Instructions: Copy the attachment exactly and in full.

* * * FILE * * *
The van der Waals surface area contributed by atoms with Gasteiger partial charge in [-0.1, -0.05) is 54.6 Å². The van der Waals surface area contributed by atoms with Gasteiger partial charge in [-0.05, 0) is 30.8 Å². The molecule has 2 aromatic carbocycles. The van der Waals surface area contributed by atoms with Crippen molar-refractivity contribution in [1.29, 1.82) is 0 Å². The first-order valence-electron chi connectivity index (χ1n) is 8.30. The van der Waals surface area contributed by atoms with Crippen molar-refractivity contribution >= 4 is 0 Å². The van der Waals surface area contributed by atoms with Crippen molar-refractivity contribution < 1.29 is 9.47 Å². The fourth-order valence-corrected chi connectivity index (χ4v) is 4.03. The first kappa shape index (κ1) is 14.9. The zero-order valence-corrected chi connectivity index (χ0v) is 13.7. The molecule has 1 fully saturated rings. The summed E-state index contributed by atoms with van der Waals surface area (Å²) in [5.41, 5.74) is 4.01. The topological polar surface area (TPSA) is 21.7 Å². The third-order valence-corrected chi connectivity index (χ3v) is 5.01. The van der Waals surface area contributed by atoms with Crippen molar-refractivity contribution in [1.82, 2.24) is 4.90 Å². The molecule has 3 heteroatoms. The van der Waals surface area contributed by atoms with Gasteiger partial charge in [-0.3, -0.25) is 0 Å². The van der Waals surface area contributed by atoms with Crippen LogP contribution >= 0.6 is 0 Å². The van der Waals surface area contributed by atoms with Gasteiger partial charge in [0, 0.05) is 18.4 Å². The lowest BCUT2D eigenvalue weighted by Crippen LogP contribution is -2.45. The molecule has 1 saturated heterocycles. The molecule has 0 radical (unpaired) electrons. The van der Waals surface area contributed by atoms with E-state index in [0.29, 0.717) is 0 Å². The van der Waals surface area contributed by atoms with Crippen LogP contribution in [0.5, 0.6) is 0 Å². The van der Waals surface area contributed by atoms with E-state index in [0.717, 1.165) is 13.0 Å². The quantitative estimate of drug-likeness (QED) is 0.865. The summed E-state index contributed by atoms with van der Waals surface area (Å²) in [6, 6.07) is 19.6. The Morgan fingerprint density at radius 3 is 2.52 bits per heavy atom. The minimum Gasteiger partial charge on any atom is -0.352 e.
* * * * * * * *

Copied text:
The van der Waals surface area contributed by atoms with Gasteiger partial charge in [-0.1, -0.05) is 54.6 Å². The van der Waals surface area contributed by atoms with Gasteiger partial charge in [-0.05, 0) is 30.8 Å². The molecule has 2 aromatic carbocycles. The van der Waals surface area contributed by atoms with Crippen molar-refractivity contribution in [1.29, 1.82) is 0 Å². The first-order valence-electron chi connectivity index (χ1n) is 8.30. The van der Waals surface area contributed by atoms with Crippen molar-refractivity contribution >= 4 is 0 Å². The van der Waals surface area contributed by atoms with Crippen molar-refractivity contribution < 1.29 is 9.47 Å². The fourth-order valence-corrected chi connectivity index (χ4v) is 4.03. The first kappa shape index (κ1) is 14.9. The zero-order valence-corrected chi connectivity index (χ0v) is 13.7. The molecule has 1 fully saturated rings. The summed E-state index contributed by atoms with van der Waals surface area (Å²) in [5.41, 5.74) is 4.01. The topological polar surface area (TPSA) is 21.7 Å². The third-order valence-corrected chi connectivity index (χ3v) is 5.01. The van der Waals surface area contributed by atoms with Crippen molar-refractivity contribution in [1.82, 2.24) is 4.90 Å². The molecule has 3 heteroatoms. The van der Waals surface area contributed by atoms with Gasteiger partial charge in [-0.3, -0.25) is 0 Å². The van der Waals surface area contributed by atoms with Crippen LogP contribution >= 0.6 is 0 Å². The van der Waals surface area contributed by atoms with Gasteiger partial charge in [0, 0.05) is 18.4 Å². The lowest BCUT2D eigenvalue weighted by Crippen LogP contribution is -2.45. The molecule has 1 saturated heterocycles. The molecule has 0 radical (unpaired) electrons. The van der Waals surface area contributed by atoms with E-state index in [0.29, 0.717) is 0 Å². The van der Waals surface area contributed by atoms with Crippen LogP contribution in [0.5, 0.6) is 0 Å². The van der Waals surface area contributed by atoms with E-state index in [0.717, 1.165) is 13.0 Å². The quantitative estimate of drug-likeness (QED) is 0.865. The summed E-state index contributed by atoms with van der Waals surface area (Å²) in [6, 6.07) is 19.6. The Morgan fingerprint density at radius 3 is 2.52 bits per heavy atom. The minimum Gasteiger partial charge on any atom is -0.352 e.